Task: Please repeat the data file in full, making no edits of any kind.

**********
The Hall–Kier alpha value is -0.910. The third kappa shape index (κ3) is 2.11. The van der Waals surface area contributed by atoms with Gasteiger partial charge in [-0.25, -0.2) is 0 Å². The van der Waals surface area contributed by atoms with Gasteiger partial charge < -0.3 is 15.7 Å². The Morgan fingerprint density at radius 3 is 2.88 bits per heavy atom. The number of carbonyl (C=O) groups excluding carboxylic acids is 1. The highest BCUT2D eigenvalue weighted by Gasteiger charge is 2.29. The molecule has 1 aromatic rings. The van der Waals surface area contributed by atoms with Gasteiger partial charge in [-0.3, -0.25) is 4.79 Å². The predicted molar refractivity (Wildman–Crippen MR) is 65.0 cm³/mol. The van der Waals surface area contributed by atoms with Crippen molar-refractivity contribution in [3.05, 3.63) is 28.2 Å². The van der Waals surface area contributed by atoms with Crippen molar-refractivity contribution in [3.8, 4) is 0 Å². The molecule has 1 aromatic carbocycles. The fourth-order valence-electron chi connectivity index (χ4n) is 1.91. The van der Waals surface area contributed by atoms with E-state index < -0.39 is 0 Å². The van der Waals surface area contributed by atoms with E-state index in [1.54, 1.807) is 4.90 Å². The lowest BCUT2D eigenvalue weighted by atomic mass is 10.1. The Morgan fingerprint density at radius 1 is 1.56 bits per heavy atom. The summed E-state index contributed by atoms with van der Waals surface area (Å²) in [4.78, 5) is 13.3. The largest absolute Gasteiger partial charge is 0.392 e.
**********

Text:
The Hall–Kier alpha value is -0.910. The third kappa shape index (κ3) is 2.11. The van der Waals surface area contributed by atoms with Gasteiger partial charge in [-0.25, -0.2) is 0 Å². The van der Waals surface area contributed by atoms with Gasteiger partial charge < -0.3 is 15.7 Å². The Morgan fingerprint density at radius 3 is 2.88 bits per heavy atom. The number of carbonyl (C=O) groups excluding carboxylic acids is 1. The highest BCUT2D eigenvalue weighted by Gasteiger charge is 2.29. The molecule has 1 aromatic rings. The van der Waals surface area contributed by atoms with Gasteiger partial charge in [-0.3, -0.25) is 4.79 Å². The predicted molar refractivity (Wildman–Crippen MR) is 65.0 cm³/mol. The van der Waals surface area contributed by atoms with Crippen molar-refractivity contribution in [3.05, 3.63) is 28.2 Å². The van der Waals surface area contributed by atoms with Crippen molar-refractivity contribution in [3.8, 4) is 0 Å². The molecule has 1 aromatic carbocycles. The fourth-order valence-electron chi connectivity index (χ4n) is 1.91. The van der Waals surface area contributed by atoms with E-state index < -0.39 is 0 Å². The van der Waals surface area contributed by atoms with E-state index in [1.54, 1.807) is 4.90 Å². The lowest BCUT2D eigenvalue weighted by atomic mass is 10.1. The Morgan fingerprint density at radius 1 is 1.56 bits per heavy atom. The summed E-state index contributed by atoms with van der Waals surface area (Å²) in [4.78, 5) is 13.3. The largest absolute Gasteiger partial charge is 0.392 e.